Love on the Line
Hiding her identity was a small price to pay for freedom…
Heiress Cara Barrington fled the opulent world of her rich and famous family to carve out an idyllic existence on the California Coast. In the sleepy town of Albion Bay, she’s embraced the simple way of living she’s always craved. No one knows her identity, and she’s free from the pressures of wealth…until her sexy new neighbor threatens the unpretentious world she’s worked so hard to build.
All-Star athlete Ryan Rea enjoys his high-profile status. He’s used to charming his way into the heart and bed of any woman he desires while keeping his own heart secure behind a steel wall. When he meets Cara, she throws him a curveball—she’s unlike any woman he’s ever met, and he has to have her.
Cara’s growing attraction to Ryan endangers her hard-won anonymity, and when she inherits the family business, she must choose between the world she left behind and her new life in the community she’s come to cherish. But facing up to her responsibilities could destroy her freedom and cost her the greatest love she’s ever known.
“There! I told you I saw it!” Sam pointed to a red car parked in the driveway of a newly renovated ranch house.
Not just any red car.
Cara knew a Bugatti when she saw one; her brother had two, although he preferred muted colors.
She maneuvered a curve that brought them closer to the ranch house. Whoever had bought the old Smith property had done a speedy job of putting a new face on the dilapidated old ranch.
“It’s a Ferrari,” Timmy Brown said as he stuck his face out the window.
“It’s not. It’s an Aston Martin,” Cara heard Sam say with definite authority.
She smiled to herself. What did the name of a car matter? But hearing the awed voices of the boys did give her pause. Money could buy such a car, but unless the owner was part of a racing circuit, there was usually only one reason someone needed a two-million-dollar sports car in a rural coastal California town.
The high-end sports car was a visual reminder of the world she’d spent three years fighting to escape.
And only because she knew that novelty was scarce in Albion Bay did she slow the bus and give the boys a good look at the car.
But as she drove closer, it wasn’t the car that caught her eye.
A ridiculously handsome specimen of male was unloading a hay bale from the passenger seat of the Bugatti.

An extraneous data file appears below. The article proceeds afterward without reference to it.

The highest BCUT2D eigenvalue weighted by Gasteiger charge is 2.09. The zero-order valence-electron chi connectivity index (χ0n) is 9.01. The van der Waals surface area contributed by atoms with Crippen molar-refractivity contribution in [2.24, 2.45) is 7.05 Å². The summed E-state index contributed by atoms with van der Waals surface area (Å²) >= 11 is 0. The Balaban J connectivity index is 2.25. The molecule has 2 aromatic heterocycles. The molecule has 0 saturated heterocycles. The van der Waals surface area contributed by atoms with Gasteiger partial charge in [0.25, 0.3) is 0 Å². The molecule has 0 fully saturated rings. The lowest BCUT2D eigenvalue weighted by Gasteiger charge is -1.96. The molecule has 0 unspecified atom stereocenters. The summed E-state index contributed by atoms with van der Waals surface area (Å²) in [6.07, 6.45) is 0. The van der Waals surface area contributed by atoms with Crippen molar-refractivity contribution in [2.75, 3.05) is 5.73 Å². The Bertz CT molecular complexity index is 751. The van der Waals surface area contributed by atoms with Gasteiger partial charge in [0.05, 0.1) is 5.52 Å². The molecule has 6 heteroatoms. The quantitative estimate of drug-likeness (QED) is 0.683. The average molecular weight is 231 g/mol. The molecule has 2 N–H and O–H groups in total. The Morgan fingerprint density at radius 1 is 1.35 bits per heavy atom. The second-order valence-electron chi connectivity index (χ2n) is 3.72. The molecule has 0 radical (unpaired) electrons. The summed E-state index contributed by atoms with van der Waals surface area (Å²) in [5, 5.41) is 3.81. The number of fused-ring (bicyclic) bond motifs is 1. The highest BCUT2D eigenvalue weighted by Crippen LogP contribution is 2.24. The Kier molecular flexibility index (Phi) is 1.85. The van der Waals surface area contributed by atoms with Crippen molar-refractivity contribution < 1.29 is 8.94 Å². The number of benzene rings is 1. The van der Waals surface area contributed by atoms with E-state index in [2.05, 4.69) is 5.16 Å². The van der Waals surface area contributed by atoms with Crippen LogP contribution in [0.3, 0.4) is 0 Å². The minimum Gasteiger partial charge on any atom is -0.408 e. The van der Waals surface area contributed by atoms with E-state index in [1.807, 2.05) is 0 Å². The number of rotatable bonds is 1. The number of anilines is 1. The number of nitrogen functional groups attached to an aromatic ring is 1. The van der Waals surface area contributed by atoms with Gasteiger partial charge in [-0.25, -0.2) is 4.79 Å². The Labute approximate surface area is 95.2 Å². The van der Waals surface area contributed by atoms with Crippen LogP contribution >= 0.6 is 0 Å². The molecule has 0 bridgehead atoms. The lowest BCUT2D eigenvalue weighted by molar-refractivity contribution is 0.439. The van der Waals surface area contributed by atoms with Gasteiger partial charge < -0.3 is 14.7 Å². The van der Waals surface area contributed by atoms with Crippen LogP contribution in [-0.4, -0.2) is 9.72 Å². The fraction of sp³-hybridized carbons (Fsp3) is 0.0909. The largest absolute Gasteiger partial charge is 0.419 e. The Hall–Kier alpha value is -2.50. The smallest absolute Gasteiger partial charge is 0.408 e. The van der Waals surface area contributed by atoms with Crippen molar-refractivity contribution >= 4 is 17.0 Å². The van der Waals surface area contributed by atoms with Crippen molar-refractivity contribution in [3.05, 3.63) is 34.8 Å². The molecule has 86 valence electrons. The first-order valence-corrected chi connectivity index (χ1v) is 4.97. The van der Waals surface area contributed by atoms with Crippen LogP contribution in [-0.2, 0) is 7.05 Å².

He was tall, maybe six-foot-three, and handled the hay bale as if it were a sack of feathers.
Now, that did make her smile. A sports car wasn’t a sensible vehicle for transporting hay bales. The guy was crazy, desperate or just lacked everyday common sense.
Whatever his foibles, his broad-shouldered physique and rugged good looks were likely to cause a town buzz that went well beyond a group of preteen boys. The man looked up and flashed a wave toward the bus. When he followed his gesture with the most beaming smile she’d ever seen, a smile that zinged into her core, she was sure of it.
Working in the garden after her afternoon shift of bus driving usually relaxed her, but all the talk in the community garden that afternoon had been of Albion’s newest resident, Ryan Rea.
As she’d suspected, the boys on the bus weren’t the only ones who’d noticed the flashy Bugatti of their town’s newest resident, and Cara wasn’t the sole woman to have noticed his rugged good looks.
His name made him sound like an extra from a Texas Western. And the smile he’d flashed as she’d driven past him had made her pulse leap, surprising her. She didn’t need the complication of a flashy man in her life. No indeed.
Alston Patterson might be nearing eighty, yet he had the voice of a much younger man. But her attorney’s voice always meant trouble. At least it had lately.
“No, it’s Glinda, the Good Witch of the North.”
“Just the person I was looking for. Facing the news I have might require a bit of magic.”
“Alston, I’m bordering on a headache and—”
“The news will be the same whether I tell you today or tomorrow,” he said in a gentle voice.
She’d known Alston all her life. He’d been her grandfather’s attorney, and when she needed wise counsel a few years back, she’d asked him to be hers.
“Might as well tell me now then. After wrangling thirty hyped-up school kids, dodging the latest rock avalanche that the gods of nature have thrown upon us and harvesting the world’s most stubborn earth-hugging carrots, nothing could faze me.”